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Aesthetic Judgment and the Moral Image of the World.

Henrich, Dieter. Aesthetic Judgment and the Moral Image of the World. Stanford Series in Philosophy. Stanford: Stanford University Press, 1993. ix + 99 pp. $29.50--This slender volume consists of four lectures which the author gave on various occasions during the past decade. The first two, from which the volume gets its title, are called "Interpretations"; they are linked by their concern, in whole or in part, with Kant's Critique of Judgment. The two remaining lectures, called "Applications," discuss the relevance to political philosophy of the concept of autonomy.

"The Moral Image of the World" interprets Kant's critical undertaking as an ongoing attempt to adapt what he learned from Rousseau, most notably that without a moral image of the natural universe in which we must act our moral conduct would be undermined. After sketching Rousseau's view, Henrich outlines an explanation of this image which Kant never published but of which he left traces in the Critique of Pure Reason. Between the first Critique and the Groundwork, however, Kant became aware of the ambiguities in this theory, revised his account of moral motivation and of the structure of reason, and in the Critique of Practical Reason based the image of the world on the final purpose of moral action, the highest good. Although this account prevails in the Critique of Judgment, there are, Henrich suggests, symptoms that Kant was aware of its weakness and of the need to account for the source from which the notion of a final purpose is generated. His efforts, the lecture concludes, were unsuccessful but opened a philosophical perspective that can be profitably pursued, as Henrich attempts to do in his "applications."

"Kant's Explanation of Aesthetic Judgments" tries to clarify Kant's position that the pleasure expressed in judgments of taste results from the harmonious play between imagination in its freedom and understanding in its lawfulness. The reason Kant could produce his aesthetic theory so quickly, Henrich suggests, was that he had long since derived its contents from Baumgarten and Meier and needed only to integrate those contents into his theory of knowledge, a theory congenial to them because understanding was already involved in perception. Yet the precise relation between imagination and understanding eluded Kant and has continued to puzzle his commentators. Henrich attempts to clarify the relation by means of Kant's position, stated in the Schematism chapter of the first Critique, that possession of a concept requires the ability to apply it or "exhibit" it in intuition. "Exhibition" seems an unpromising source of explanation for judgments that are not applications of a concept: its origin in Kant's account of determinant judgment may have prevented his seeing its relevance to judgments of taste. Henrich, however, sketches a theory in which reflective judgment compares the state of imagination with possible concepts in general, prior to the acquisition of any particular concept. He concludes by noting the weaknesses of contemporary formalist aesthetic theories and the strengths of Kant's theory.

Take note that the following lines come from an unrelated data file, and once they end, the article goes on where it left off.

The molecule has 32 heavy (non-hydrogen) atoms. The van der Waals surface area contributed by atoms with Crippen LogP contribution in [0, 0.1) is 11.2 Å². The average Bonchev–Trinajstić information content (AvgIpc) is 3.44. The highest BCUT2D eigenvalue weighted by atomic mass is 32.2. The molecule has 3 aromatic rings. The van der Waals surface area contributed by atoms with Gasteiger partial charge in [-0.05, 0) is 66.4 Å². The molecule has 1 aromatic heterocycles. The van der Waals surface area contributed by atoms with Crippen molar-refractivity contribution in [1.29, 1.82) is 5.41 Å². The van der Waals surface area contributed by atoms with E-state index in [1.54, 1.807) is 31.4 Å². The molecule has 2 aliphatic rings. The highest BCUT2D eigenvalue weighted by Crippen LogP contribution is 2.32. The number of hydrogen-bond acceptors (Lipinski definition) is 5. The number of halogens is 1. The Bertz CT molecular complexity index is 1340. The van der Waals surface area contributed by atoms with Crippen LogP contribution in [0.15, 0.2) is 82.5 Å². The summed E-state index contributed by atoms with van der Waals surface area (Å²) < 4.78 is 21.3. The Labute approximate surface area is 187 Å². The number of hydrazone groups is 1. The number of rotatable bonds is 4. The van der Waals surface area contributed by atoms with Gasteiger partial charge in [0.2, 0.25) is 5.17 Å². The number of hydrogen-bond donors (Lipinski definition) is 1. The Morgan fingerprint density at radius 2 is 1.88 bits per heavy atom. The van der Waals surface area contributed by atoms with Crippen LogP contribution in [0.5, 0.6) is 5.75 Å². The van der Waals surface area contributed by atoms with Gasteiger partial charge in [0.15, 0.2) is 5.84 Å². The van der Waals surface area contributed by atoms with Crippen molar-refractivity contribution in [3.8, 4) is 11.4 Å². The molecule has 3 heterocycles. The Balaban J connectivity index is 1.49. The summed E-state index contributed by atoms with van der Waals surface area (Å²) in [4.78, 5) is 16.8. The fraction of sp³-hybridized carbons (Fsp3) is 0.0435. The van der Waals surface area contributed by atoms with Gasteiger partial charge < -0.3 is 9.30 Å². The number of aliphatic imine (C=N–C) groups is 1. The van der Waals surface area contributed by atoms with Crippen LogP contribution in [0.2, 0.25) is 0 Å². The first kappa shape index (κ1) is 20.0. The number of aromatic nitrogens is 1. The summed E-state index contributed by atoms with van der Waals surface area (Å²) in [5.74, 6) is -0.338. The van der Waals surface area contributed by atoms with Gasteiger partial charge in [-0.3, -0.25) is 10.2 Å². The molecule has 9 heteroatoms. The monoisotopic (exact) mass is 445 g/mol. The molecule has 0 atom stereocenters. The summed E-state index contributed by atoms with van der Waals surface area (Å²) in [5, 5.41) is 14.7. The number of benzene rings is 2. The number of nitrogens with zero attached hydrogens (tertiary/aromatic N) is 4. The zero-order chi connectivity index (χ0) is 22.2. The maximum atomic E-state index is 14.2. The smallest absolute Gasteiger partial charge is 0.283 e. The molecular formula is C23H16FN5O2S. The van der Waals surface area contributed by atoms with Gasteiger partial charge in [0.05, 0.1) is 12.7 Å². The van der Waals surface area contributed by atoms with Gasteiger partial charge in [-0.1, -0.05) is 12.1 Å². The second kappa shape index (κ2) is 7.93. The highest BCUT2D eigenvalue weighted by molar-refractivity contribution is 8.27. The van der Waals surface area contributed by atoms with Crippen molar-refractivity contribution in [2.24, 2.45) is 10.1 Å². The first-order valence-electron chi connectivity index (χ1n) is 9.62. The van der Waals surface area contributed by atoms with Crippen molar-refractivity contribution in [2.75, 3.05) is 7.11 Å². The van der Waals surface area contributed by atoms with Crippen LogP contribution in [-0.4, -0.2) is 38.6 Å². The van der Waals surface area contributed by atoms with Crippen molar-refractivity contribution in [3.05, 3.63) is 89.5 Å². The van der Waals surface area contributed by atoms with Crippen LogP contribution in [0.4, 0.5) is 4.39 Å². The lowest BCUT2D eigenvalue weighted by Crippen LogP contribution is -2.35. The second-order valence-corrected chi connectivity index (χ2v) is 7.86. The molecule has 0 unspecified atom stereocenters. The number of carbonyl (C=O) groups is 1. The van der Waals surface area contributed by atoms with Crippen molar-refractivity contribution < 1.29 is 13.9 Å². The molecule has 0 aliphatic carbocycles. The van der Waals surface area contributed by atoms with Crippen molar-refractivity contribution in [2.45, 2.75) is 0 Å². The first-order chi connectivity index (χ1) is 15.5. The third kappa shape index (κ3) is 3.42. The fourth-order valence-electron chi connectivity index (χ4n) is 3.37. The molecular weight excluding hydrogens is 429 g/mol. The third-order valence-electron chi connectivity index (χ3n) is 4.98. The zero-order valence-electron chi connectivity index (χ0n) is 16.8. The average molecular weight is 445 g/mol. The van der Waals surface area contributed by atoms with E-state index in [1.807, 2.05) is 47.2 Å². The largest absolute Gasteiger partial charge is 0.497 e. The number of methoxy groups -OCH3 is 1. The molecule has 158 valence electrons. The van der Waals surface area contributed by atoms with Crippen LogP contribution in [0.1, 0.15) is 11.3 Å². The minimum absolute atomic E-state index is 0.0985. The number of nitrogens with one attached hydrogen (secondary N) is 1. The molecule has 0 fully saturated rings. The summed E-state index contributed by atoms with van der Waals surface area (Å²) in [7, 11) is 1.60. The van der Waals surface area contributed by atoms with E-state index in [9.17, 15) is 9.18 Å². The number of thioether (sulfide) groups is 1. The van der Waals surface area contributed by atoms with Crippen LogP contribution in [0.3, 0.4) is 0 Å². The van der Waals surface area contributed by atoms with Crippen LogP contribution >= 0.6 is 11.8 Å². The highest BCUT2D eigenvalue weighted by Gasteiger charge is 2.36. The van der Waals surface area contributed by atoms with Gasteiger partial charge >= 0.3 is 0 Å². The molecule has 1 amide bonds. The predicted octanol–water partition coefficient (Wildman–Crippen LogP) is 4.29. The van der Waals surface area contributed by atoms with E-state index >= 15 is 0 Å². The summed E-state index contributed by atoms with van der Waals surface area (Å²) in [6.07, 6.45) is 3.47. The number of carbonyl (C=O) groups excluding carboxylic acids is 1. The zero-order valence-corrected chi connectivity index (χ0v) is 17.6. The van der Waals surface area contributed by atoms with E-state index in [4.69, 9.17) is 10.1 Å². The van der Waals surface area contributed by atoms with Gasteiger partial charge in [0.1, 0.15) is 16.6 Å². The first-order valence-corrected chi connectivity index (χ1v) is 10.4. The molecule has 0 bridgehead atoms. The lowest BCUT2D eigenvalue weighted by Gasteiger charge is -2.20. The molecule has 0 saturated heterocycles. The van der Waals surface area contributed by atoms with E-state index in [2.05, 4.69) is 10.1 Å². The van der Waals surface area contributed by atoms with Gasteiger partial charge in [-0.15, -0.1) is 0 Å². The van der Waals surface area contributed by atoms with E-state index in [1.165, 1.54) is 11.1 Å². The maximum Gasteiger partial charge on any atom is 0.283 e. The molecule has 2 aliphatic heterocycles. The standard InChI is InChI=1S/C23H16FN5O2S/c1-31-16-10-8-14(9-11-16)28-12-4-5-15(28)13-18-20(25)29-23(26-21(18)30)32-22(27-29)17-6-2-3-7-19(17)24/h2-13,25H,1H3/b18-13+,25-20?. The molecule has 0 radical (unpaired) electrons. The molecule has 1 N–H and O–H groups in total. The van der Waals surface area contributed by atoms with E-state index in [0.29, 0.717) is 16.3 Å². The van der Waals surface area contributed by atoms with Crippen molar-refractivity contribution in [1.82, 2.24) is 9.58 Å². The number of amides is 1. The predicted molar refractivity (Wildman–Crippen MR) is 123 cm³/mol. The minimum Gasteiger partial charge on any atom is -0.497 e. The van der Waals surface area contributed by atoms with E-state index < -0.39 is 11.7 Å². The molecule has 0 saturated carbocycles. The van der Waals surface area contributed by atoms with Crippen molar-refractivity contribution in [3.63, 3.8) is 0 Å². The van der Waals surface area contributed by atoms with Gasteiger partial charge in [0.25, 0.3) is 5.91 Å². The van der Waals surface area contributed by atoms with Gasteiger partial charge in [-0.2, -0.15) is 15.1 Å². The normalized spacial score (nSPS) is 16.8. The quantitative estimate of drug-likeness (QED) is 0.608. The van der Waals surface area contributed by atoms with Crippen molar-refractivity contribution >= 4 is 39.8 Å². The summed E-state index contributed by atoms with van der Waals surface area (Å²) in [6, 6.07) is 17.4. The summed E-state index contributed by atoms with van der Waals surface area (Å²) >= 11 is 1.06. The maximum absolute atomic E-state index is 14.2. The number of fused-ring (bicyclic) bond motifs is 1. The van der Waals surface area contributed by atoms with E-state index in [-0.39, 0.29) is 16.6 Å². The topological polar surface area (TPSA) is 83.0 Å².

"The Contexts of Autonomy" questions the possibility of justifying and communicating the notion of human rights within a context far removed from the view of a rational agent and of nature in which the notion originated. After sketching the origin, development, and deterioration of this view, Henrich suggests that it could, without requiring an impossible return to the convictions of its originators, revive the notion of human freedom and allow for a way of talking about human rights that would be meaningful to cultures whose self-image is alien to the Western political tradition.

The concluding lecture, "The French Revolution and Classical German philosophy," traces the correlation between the political upheaval in France and the genesis of classical German philosophy to the emergence of a new image of rational agents as autonomous, structuring institutions by principles of reason. The fact that this lecture, as the author's Preface notes, was given shortly before the collapse of the East German regime adds emphasis to his conclusion about the ongoing nature of the task and the problems it involves.

As the above summary suggests, the four lectures differ in the breadth of the brush strokes used. From the perspective of textual analysis, "Kant's Explanation of Aesthetic Judgments" is the most satisfying. They are, however, uniformly thought provoking.
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Author:Gregor, Mary
Publication:The Review of Metaphysics
Article Type:Book Review
Date:Sep 1, 1993
Words:702
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